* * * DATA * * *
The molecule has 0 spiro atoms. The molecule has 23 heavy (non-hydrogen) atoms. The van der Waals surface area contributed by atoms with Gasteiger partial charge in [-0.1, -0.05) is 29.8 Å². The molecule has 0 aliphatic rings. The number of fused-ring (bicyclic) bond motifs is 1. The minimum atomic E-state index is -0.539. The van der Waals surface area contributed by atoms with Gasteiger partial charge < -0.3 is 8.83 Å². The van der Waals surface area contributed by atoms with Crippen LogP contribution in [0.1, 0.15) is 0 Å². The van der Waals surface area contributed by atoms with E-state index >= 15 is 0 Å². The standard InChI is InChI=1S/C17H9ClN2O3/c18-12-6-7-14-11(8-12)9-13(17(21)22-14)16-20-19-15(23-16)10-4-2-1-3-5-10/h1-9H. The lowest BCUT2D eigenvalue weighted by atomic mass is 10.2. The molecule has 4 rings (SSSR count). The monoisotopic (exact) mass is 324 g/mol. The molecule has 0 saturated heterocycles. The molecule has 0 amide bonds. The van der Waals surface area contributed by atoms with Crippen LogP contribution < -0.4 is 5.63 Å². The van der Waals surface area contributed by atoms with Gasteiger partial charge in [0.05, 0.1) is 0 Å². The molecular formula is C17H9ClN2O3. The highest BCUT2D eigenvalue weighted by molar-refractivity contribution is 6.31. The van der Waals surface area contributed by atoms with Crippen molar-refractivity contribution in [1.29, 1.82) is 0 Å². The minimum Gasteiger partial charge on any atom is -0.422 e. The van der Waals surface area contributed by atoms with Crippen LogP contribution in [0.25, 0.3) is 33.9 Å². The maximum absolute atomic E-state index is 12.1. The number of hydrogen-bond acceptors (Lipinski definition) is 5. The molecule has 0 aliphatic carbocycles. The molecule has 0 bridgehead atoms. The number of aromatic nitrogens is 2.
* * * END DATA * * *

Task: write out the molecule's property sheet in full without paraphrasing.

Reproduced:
The molecule has 0 spiro atoms. The molecule has 23 heavy (non-hydrogen) atoms. The van der Waals surface area contributed by atoms with Gasteiger partial charge in [-0.1, -0.05) is 29.8 Å². The molecule has 0 aliphatic rings. The number of fused-ring (bicyclic) bond motifs is 1. The minimum atomic E-state index is -0.539. The van der Waals surface area contributed by atoms with Gasteiger partial charge < -0.3 is 8.83 Å². The van der Waals surface area contributed by atoms with Crippen LogP contribution in [0.1, 0.15) is 0 Å². The van der Waals surface area contributed by atoms with E-state index >= 15 is 0 Å². The standard InChI is InChI=1S/C17H9ClN2O3/c18-12-6-7-14-11(8-12)9-13(17(21)22-14)16-20-19-15(23-16)10-4-2-1-3-5-10/h1-9H. The lowest BCUT2D eigenvalue weighted by atomic mass is 10.2. The molecule has 4 rings (SSSR count). The monoisotopic (exact) mass is 324 g/mol. The molecule has 0 saturated heterocycles. The molecule has 0 amide bonds. The van der Waals surface area contributed by atoms with Crippen LogP contribution < -0.4 is 5.63 Å². The van der Waals surface area contributed by atoms with Gasteiger partial charge in [0.05, 0.1) is 0 Å². The molecular formula is C17H9ClN2O3. The highest BCUT2D eigenvalue weighted by molar-refractivity contribution is 6.31. The van der Waals surface area contributed by atoms with Crippen molar-refractivity contribution in [1.29, 1.82) is 0 Å². The minimum Gasteiger partial charge on any atom is -0.422 e. The van der Waals surface area contributed by atoms with Crippen LogP contribution in [0.25, 0.3) is 33.9 Å². The maximum absolute atomic E-state index is 12.1. The number of hydrogen-bond acceptors (Lipinski definition) is 5. The molecule has 0 aliphatic carbocycles. The molecule has 0 bridgehead atoms. The number of aromatic nitrogens is 2.